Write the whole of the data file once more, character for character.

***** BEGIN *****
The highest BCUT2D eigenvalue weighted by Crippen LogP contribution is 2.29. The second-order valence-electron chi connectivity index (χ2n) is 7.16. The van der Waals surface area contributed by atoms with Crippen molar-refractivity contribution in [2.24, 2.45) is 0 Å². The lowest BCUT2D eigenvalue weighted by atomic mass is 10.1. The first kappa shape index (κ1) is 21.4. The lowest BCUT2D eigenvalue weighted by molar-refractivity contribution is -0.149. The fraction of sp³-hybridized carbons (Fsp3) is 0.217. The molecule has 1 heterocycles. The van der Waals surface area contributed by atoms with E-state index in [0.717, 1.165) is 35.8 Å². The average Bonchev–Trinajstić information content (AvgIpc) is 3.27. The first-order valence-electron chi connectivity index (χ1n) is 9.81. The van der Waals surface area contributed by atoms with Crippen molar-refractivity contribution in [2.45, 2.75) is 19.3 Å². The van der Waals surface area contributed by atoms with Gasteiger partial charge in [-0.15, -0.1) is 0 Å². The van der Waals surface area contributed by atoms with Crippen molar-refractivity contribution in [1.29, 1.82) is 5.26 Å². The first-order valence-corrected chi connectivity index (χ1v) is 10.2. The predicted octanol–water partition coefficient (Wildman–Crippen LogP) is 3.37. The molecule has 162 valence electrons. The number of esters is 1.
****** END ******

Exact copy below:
The highest BCUT2D eigenvalue weighted by Crippen LogP contribution is 2.29. The second-order valence-electron chi connectivity index (χ2n) is 7.16. The van der Waals surface area contributed by atoms with Crippen molar-refractivity contribution in [2.24, 2.45) is 0 Å². The lowest BCUT2D eigenvalue weighted by atomic mass is 10.1. The first kappa shape index (κ1) is 21.4. The lowest BCUT2D eigenvalue weighted by molar-refractivity contribution is -0.149. The fraction of sp³-hybridized carbons (Fsp3) is 0.217. The molecule has 1 heterocycles. The van der Waals surface area contributed by atoms with E-state index in [0.717, 1.165) is 35.8 Å². The average Bonchev–Trinajstić information content (AvgIpc) is 3.27. The first-order valence-electron chi connectivity index (χ1n) is 9.81. The van der Waals surface area contributed by atoms with Crippen molar-refractivity contribution in [2.45, 2.75) is 19.3 Å². The van der Waals surface area contributed by atoms with Gasteiger partial charge in [-0.15, -0.1) is 0 Å². The van der Waals surface area contributed by atoms with Crippen molar-refractivity contribution in [1.29, 1.82) is 5.26 Å². The first-order valence-corrected chi connectivity index (χ1v) is 10.2. The predicted octanol–water partition coefficient (Wildman–Crippen LogP) is 3.37. The molecule has 162 valence electrons. The number of esters is 1.